Becoming mommy is a tough journey.
Undeniably, motherhood is the most beautiful part of a woman’s journey. From the moment you witness the twin lines on the pregnancy test kit to the first audible sound of baby’s heart beat on the ultrasound machine, your path to becoming a mother is filled with anticipation and joy. You gleam with pride as you witness the birth of your child, cradle him in your arms and nurse him to sleep with a contented look on his newborn face. While giving life to your little one, this lovely journey will transform your body in many ways. Let’s take a look at what these changes are.
1: The mommy belly
“My son is almost three. But I still have people come ask me if I am pregnant…” one mother shared. This is a very common phenomenon for some women when they couldn’t seem to shed off their mommy belly after giving birth. This can be due to a variety of reasons – our uterus never fully shrinks back to its original size, some develop diastasis recti (a condition in which the abdominal wall separates) or it may be just increased weight/fat that you carry around after your pregnancy. Whatever the reason, you can consult a doctor to fully assess your condition and provide advice on how to lose weight. You can consider doing Body Fat Reduction Treatment on areas with “pinchable fat” or Electromagnetic Muscle Trainer to strengthen your abdominal muscles for diastasis recti.
2: Your pillow is covered with hair
During pregnancy, there is reduced hair fall due to the effect of estrogen and progesterone. After delivery, these hormones level drop. Up to 90% of women will experience some form of hair loss known as post partum alopecia. It is not uncommon to shed 400 strands of hair a day (at least 4 times more than our regular hair fall). When should you start to seek help? Experts agree that if your hair fall problem is not improving within 6 – 12 months after delivery, you should see a doctor to rule out treatable medical conditions such as anaemia or thyroid disorder. You can also consider hair loss treatment after such causes have been ruled out.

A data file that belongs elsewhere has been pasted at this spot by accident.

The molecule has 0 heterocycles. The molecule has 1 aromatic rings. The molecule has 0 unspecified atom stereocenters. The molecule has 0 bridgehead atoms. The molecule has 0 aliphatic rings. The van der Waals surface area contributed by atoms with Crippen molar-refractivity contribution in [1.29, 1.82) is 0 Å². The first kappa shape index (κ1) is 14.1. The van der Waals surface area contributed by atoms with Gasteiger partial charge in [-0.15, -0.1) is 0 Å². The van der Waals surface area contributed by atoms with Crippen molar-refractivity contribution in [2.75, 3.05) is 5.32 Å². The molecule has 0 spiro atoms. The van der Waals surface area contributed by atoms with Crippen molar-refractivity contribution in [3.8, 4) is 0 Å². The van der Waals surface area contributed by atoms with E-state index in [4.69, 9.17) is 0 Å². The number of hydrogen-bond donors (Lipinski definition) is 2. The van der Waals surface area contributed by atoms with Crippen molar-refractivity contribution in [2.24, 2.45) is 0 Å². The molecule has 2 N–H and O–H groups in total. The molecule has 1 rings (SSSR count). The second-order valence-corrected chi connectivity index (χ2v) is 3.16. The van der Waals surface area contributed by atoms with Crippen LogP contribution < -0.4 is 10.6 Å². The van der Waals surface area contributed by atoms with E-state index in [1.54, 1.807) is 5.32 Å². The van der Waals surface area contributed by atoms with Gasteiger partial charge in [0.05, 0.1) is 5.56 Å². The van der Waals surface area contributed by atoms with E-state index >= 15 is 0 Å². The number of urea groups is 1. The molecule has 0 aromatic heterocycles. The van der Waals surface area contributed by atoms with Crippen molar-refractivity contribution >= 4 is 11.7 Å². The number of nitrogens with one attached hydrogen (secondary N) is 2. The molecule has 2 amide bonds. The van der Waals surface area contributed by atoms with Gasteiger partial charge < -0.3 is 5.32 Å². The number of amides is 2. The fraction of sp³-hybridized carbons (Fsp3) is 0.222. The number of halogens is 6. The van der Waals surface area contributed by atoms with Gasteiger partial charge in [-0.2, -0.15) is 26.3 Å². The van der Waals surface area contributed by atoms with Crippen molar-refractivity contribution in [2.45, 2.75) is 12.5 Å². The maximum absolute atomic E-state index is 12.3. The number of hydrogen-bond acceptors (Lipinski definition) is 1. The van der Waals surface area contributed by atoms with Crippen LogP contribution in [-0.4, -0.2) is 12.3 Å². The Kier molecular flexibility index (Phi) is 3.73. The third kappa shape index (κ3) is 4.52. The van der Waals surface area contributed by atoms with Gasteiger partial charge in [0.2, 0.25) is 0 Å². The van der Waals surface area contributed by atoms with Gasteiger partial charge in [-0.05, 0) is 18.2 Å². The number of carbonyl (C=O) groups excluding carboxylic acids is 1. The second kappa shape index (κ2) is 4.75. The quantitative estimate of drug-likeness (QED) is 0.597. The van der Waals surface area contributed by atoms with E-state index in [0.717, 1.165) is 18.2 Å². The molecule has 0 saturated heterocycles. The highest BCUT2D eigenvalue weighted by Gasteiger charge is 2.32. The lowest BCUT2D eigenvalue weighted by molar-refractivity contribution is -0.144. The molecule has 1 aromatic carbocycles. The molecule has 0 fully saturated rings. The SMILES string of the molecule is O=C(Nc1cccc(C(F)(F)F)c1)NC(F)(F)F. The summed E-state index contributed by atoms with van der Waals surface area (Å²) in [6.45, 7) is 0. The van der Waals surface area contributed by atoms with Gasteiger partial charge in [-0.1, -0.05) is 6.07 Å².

3: The mask of pregnancy
Melasma, also known as the mask of pregnancy, is triggered by an increase in hormones in pregnant women. While melasma is not limited to pregnancy and can affect women in all stages of life, the condition causes significant emotional distress to those affected. It often presents as brown patches on the forehead, cheeks, chin, upper lips or nose. The treatment of melasma can range from sun protection, use of lightening creams and pigment laser. Even that, such treatment are not reliably effective in some instances. For example, laser treatments may works for some people. But for others, it may make it worse. It’s not always easy to predict outcome.
4: You start to leak urine sometimes
Post partum urinary incontinence is a very real issue for women who are have more than one pregnancy, pregnant with multiples or has undergone a forceps or vacuum delivery. The condition is likely caused by several factors, including genetics and how your deliver. Studies have shown that women are more likely to develop urinary incontinence after a vaginal delivery rather than a C section. This may be the result of damage to the muscles and structures supporting the bladder, known as pelvic floor injury. Treatment of urinary incontinence can range from simple Kegel exercise to surgical intervention. An alternative to doing Kegel exercise is our High Intensity Pelvic Exercise (HIPEX) program.
5: Your shoe size increases